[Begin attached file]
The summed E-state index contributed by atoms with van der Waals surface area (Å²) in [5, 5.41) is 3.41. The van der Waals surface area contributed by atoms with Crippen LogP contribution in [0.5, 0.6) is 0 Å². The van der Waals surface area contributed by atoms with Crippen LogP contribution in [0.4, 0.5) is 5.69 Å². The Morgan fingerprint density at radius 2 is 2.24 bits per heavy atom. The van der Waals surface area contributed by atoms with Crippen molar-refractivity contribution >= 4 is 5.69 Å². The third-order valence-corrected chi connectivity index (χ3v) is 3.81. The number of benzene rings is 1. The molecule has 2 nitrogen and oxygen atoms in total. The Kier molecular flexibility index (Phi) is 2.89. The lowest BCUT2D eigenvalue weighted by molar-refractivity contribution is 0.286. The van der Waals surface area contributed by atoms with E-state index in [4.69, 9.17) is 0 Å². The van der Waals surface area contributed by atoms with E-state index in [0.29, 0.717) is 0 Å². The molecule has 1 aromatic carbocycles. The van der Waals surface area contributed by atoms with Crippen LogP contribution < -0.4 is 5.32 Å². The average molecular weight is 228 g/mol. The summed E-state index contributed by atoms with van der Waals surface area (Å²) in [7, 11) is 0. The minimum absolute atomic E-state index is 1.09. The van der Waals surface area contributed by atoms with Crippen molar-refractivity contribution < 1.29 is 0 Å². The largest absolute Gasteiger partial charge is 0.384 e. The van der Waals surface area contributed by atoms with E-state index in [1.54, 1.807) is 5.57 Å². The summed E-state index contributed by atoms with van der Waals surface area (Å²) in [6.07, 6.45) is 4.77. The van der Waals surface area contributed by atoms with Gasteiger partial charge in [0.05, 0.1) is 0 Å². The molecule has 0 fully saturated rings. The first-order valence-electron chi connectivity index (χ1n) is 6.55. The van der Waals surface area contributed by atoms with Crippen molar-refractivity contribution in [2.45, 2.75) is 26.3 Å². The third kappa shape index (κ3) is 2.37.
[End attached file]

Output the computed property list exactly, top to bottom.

The summed E-state index contributed by atoms with van der Waals surface area (Å²) in [5, 5.41) is 3.41. The van der Waals surface area contributed by atoms with Crippen LogP contribution in [0.5, 0.6) is 0 Å². The van der Waals surface area contributed by atoms with Crippen LogP contribution in [0.4, 0.5) is 5.69 Å². The Morgan fingerprint density at radius 2 is 2.24 bits per heavy atom. The van der Waals surface area contributed by atoms with Crippen molar-refractivity contribution >= 4 is 5.69 Å². The third-order valence-corrected chi connectivity index (χ3v) is 3.81. The number of benzene rings is 1. The molecule has 2 nitrogen and oxygen atoms in total. The Kier molecular flexibility index (Phi) is 2.89. The lowest BCUT2D eigenvalue weighted by molar-refractivity contribution is 0.286. The van der Waals surface area contributed by atoms with E-state index in [4.69, 9.17) is 0 Å². The van der Waals surface area contributed by atoms with E-state index in [0.29, 0.717) is 0 Å². The molecule has 1 aromatic carbocycles. The van der Waals surface area contributed by atoms with Crippen LogP contribution < -0.4 is 5.32 Å². The average molecular weight is 228 g/mol. The summed E-state index contributed by atoms with van der Waals surface area (Å²) in [7, 11) is 0. The minimum absolute atomic E-state index is 1.09. The van der Waals surface area contributed by atoms with Crippen molar-refractivity contribution < 1.29 is 0 Å². The largest absolute Gasteiger partial charge is 0.384 e. The van der Waals surface area contributed by atoms with E-state index in [1.54, 1.807) is 5.57 Å². The summed E-state index contributed by atoms with van der Waals surface area (Å²) in [6.07, 6.45) is 4.77. The van der Waals surface area contributed by atoms with Gasteiger partial charge in [0.05, 0.1) is 0 Å². The molecule has 0 fully saturated rings. The first-order valence-electron chi connectivity index (χ1n) is 6.55. The van der Waals surface area contributed by atoms with Crippen molar-refractivity contribution in [2.45, 2.75) is 26.3 Å². The third kappa shape index (κ3) is 2.37.